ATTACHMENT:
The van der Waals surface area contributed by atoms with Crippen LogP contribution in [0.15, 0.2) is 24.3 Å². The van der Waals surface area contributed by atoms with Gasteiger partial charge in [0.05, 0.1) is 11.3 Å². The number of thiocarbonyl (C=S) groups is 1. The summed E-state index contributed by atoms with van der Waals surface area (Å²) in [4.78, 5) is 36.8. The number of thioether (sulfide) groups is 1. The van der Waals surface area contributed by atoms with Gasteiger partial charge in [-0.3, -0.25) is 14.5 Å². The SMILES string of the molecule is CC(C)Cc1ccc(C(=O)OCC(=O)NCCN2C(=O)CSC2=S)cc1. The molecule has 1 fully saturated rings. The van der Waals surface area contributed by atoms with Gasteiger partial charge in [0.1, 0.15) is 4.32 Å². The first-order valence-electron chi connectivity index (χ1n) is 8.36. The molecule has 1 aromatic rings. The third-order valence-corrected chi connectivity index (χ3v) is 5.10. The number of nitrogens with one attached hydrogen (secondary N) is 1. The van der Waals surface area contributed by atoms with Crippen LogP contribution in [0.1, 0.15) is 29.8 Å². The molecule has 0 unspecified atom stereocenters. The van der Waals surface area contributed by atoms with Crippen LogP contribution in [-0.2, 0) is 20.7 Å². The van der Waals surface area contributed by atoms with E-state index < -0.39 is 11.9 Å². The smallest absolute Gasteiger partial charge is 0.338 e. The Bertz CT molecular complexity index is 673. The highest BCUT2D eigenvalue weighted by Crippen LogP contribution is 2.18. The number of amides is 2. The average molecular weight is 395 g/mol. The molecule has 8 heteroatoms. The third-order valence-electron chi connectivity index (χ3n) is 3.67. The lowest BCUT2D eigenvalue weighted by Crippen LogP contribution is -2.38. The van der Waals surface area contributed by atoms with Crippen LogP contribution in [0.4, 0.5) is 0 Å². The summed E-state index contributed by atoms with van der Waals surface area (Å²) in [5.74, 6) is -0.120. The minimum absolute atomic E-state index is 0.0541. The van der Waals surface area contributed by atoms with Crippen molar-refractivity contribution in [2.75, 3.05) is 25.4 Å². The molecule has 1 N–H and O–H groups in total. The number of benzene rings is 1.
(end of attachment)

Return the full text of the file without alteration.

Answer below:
The van der Waals surface area contributed by atoms with Crippen LogP contribution in [0.15, 0.2) is 24.3 Å². The van der Waals surface area contributed by atoms with Gasteiger partial charge in [0.05, 0.1) is 11.3 Å². The number of thiocarbonyl (C=S) groups is 1. The summed E-state index contributed by atoms with van der Waals surface area (Å²) in [4.78, 5) is 36.8. The number of thioether (sulfide) groups is 1. The van der Waals surface area contributed by atoms with Gasteiger partial charge in [-0.3, -0.25) is 14.5 Å². The SMILES string of the molecule is CC(C)Cc1ccc(C(=O)OCC(=O)NCCN2C(=O)CSC2=S)cc1. The molecule has 1 fully saturated rings. The van der Waals surface area contributed by atoms with Gasteiger partial charge in [0.1, 0.15) is 4.32 Å². The first-order valence-electron chi connectivity index (χ1n) is 8.36. The molecule has 1 aromatic rings. The third-order valence-corrected chi connectivity index (χ3v) is 5.10. The number of nitrogens with one attached hydrogen (secondary N) is 1. The van der Waals surface area contributed by atoms with Crippen LogP contribution in [0.1, 0.15) is 29.8 Å². The molecule has 0 unspecified atom stereocenters. The van der Waals surface area contributed by atoms with Crippen LogP contribution in [-0.2, 0) is 20.7 Å². The van der Waals surface area contributed by atoms with E-state index < -0.39 is 11.9 Å². The smallest absolute Gasteiger partial charge is 0.338 e. The Bertz CT molecular complexity index is 673. The highest BCUT2D eigenvalue weighted by Crippen LogP contribution is 2.18. The number of amides is 2. The average molecular weight is 395 g/mol. The molecule has 8 heteroatoms. The third-order valence-electron chi connectivity index (χ3n) is 3.67. The lowest BCUT2D eigenvalue weighted by Crippen LogP contribution is -2.38. The van der Waals surface area contributed by atoms with Crippen LogP contribution in [0.4, 0.5) is 0 Å². The summed E-state index contributed by atoms with van der Waals surface area (Å²) in [5.74, 6) is -0.120. The minimum absolute atomic E-state index is 0.0541. The van der Waals surface area contributed by atoms with Crippen molar-refractivity contribution in [2.75, 3.05) is 25.4 Å². The molecule has 1 N–H and O–H groups in total. The number of benzene rings is 1.